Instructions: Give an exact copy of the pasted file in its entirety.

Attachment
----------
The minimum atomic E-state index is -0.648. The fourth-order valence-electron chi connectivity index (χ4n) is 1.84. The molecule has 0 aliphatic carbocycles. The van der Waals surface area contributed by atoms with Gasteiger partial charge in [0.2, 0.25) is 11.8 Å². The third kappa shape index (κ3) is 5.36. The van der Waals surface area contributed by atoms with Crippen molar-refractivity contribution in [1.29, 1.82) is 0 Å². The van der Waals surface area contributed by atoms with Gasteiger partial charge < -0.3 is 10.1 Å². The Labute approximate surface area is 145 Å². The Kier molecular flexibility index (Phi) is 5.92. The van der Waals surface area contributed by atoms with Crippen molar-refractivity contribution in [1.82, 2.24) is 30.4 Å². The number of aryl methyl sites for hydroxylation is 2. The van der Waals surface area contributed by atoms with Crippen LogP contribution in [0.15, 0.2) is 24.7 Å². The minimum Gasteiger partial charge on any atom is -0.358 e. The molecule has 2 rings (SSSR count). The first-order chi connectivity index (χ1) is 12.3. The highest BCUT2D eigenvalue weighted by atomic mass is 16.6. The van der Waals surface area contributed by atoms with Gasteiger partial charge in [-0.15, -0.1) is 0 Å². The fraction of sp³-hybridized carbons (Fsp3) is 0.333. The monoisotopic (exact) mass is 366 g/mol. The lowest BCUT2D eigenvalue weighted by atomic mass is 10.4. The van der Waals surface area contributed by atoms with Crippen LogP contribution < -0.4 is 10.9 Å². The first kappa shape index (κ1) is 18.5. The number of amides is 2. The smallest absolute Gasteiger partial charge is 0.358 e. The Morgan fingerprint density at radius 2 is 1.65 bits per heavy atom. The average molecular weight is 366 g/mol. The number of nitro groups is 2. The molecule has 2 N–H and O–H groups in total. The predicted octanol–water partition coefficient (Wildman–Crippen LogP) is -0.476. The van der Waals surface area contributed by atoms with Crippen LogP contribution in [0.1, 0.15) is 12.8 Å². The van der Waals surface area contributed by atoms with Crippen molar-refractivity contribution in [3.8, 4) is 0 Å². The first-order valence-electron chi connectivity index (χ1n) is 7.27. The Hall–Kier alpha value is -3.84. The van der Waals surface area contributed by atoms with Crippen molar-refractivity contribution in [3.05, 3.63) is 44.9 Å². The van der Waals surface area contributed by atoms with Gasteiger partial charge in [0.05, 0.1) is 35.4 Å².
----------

The minimum atomic E-state index is -0.648. The fourth-order valence-electron chi connectivity index (χ4n) is 1.84. The molecule has 0 aliphatic carbocycles. The van der Waals surface area contributed by atoms with Gasteiger partial charge in [0.2, 0.25) is 11.8 Å². The third kappa shape index (κ3) is 5.36. The van der Waals surface area contributed by atoms with Crippen molar-refractivity contribution in [1.29, 1.82) is 0 Å². The van der Waals surface area contributed by atoms with Gasteiger partial charge < -0.3 is 10.1 Å². The Labute approximate surface area is 145 Å². The Kier molecular flexibility index (Phi) is 5.92. The van der Waals surface area contributed by atoms with Crippen molar-refractivity contribution in [1.82, 2.24) is 30.4 Å². The number of aryl methyl sites for hydroxylation is 2. The van der Waals surface area contributed by atoms with Crippen LogP contribution in [0.15, 0.2) is 24.7 Å². The minimum Gasteiger partial charge on any atom is -0.358 e. The molecule has 2 rings (SSSR count). The first-order chi connectivity index (χ1) is 12.3. The highest BCUT2D eigenvalue weighted by atomic mass is 16.6. The van der Waals surface area contributed by atoms with Gasteiger partial charge in [-0.15, -0.1) is 0 Å². The fraction of sp³-hybridized carbons (Fsp3) is 0.333. The monoisotopic (exact) mass is 366 g/mol. The lowest BCUT2D eigenvalue weighted by atomic mass is 10.4. The van der Waals surface area contributed by atoms with Crippen LogP contribution < -0.4 is 10.9 Å². The first kappa shape index (κ1) is 18.5. The number of amides is 2. The smallest absolute Gasteiger partial charge is 0.358 e. The Morgan fingerprint density at radius 2 is 1.65 bits per heavy atom. The average molecular weight is 366 g/mol. The number of nitro groups is 2. The molecule has 2 N–H and O–H groups in total. The predicted octanol–water partition coefficient (Wildman–Crippen LogP) is -0.476. The van der Waals surface area contributed by atoms with Crippen LogP contribution in [0.1, 0.15) is 12.8 Å². The van der Waals surface area contributed by atoms with Crippen molar-refractivity contribution in [3.8, 4) is 0 Å². The first-order valence-electron chi connectivity index (χ1n) is 7.27. The Hall–Kier alpha value is -3.84. The van der Waals surface area contributed by atoms with Crippen molar-refractivity contribution in [3.05, 3.63) is 44.9 Å². The van der Waals surface area contributed by atoms with Gasteiger partial charge in [0.05, 0.1) is 35.4 Å².